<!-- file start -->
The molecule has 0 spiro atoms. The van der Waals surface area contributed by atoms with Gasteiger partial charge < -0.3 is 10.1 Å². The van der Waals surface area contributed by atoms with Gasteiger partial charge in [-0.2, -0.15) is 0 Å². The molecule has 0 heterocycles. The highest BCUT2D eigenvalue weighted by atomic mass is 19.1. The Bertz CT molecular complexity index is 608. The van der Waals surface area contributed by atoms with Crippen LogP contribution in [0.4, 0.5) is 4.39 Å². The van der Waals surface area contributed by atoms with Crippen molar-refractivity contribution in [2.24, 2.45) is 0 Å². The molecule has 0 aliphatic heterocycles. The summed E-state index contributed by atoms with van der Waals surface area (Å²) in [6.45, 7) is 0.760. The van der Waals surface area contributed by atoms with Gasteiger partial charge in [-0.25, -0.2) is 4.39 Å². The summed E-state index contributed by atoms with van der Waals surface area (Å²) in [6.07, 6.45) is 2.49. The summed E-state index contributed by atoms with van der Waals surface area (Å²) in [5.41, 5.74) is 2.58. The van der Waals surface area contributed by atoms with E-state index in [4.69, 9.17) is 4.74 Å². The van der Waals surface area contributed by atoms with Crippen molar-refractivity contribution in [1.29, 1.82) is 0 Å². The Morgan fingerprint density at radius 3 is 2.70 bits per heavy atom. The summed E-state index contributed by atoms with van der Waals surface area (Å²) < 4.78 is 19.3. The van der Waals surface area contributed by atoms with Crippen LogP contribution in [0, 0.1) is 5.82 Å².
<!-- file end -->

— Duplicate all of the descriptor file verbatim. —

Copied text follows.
The molecule has 0 spiro atoms. The van der Waals surface area contributed by atoms with Gasteiger partial charge < -0.3 is 10.1 Å². The van der Waals surface area contributed by atoms with Gasteiger partial charge in [-0.2, -0.15) is 0 Å². The molecule has 0 heterocycles. The highest BCUT2D eigenvalue weighted by atomic mass is 19.1. The Bertz CT molecular complexity index is 608. The van der Waals surface area contributed by atoms with Crippen LogP contribution in [0.4, 0.5) is 4.39 Å². The van der Waals surface area contributed by atoms with Crippen molar-refractivity contribution in [2.24, 2.45) is 0 Å². The molecule has 0 aliphatic heterocycles. The summed E-state index contributed by atoms with van der Waals surface area (Å²) in [6.45, 7) is 0.760. The van der Waals surface area contributed by atoms with Gasteiger partial charge in [-0.25, -0.2) is 4.39 Å². The summed E-state index contributed by atoms with van der Waals surface area (Å²) in [6.07, 6.45) is 2.49. The summed E-state index contributed by atoms with van der Waals surface area (Å²) in [5.41, 5.74) is 2.58. The van der Waals surface area contributed by atoms with E-state index in [4.69, 9.17) is 4.74 Å². The van der Waals surface area contributed by atoms with Crippen molar-refractivity contribution in [1.29, 1.82) is 0 Å². The Morgan fingerprint density at radius 3 is 2.70 bits per heavy atom. The summed E-state index contributed by atoms with van der Waals surface area (Å²) < 4.78 is 19.3. The van der Waals surface area contributed by atoms with Crippen LogP contribution in [0, 0.1) is 5.82 Å².